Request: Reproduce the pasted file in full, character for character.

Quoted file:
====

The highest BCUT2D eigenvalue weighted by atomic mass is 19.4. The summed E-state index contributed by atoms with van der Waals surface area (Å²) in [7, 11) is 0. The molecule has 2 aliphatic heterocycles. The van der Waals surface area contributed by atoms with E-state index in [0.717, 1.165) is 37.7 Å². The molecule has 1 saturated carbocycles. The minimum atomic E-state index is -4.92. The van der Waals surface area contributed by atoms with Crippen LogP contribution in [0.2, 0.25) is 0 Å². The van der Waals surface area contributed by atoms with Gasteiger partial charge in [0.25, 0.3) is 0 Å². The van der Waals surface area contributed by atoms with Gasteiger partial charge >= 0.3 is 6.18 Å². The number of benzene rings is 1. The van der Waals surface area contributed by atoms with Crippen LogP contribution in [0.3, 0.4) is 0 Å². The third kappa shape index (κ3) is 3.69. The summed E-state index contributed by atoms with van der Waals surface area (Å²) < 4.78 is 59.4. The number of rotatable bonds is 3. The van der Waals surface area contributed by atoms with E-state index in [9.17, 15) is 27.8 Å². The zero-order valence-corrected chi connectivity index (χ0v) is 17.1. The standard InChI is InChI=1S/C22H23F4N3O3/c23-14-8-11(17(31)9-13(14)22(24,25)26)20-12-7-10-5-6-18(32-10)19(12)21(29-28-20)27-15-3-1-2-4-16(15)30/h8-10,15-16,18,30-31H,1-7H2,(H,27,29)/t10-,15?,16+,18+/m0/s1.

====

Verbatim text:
The highest BCUT2D eigenvalue weighted by atomic mass is 19.4. The summed E-state index contributed by atoms with van der Waals surface area (Å²) in [7, 11) is 0. The molecule has 2 aliphatic heterocycles. The van der Waals surface area contributed by atoms with E-state index in [0.717, 1.165) is 37.7 Å². The molecule has 1 saturated carbocycles. The minimum atomic E-state index is -4.92. The van der Waals surface area contributed by atoms with Crippen LogP contribution in [0.2, 0.25) is 0 Å². The van der Waals surface area contributed by atoms with Gasteiger partial charge in [0.25, 0.3) is 0 Å². The van der Waals surface area contributed by atoms with Gasteiger partial charge >= 0.3 is 6.18 Å². The number of benzene rings is 1. The van der Waals surface area contributed by atoms with Crippen LogP contribution in [0.3, 0.4) is 0 Å². The third kappa shape index (κ3) is 3.69. The summed E-state index contributed by atoms with van der Waals surface area (Å²) < 4.78 is 59.4. The number of rotatable bonds is 3. The van der Waals surface area contributed by atoms with E-state index in [9.17, 15) is 27.8 Å². The zero-order valence-corrected chi connectivity index (χ0v) is 17.1. The standard InChI is InChI=1S/C22H23F4N3O3/c23-14-8-11(17(31)9-13(14)22(24,25)26)20-12-7-10-5-6-18(32-10)19(12)21(29-28-20)27-15-3-1-2-4-16(15)30/h8-10,15-16,18,30-31H,1-7H2,(H,27,29)/t10-,15?,16+,18+/m0/s1.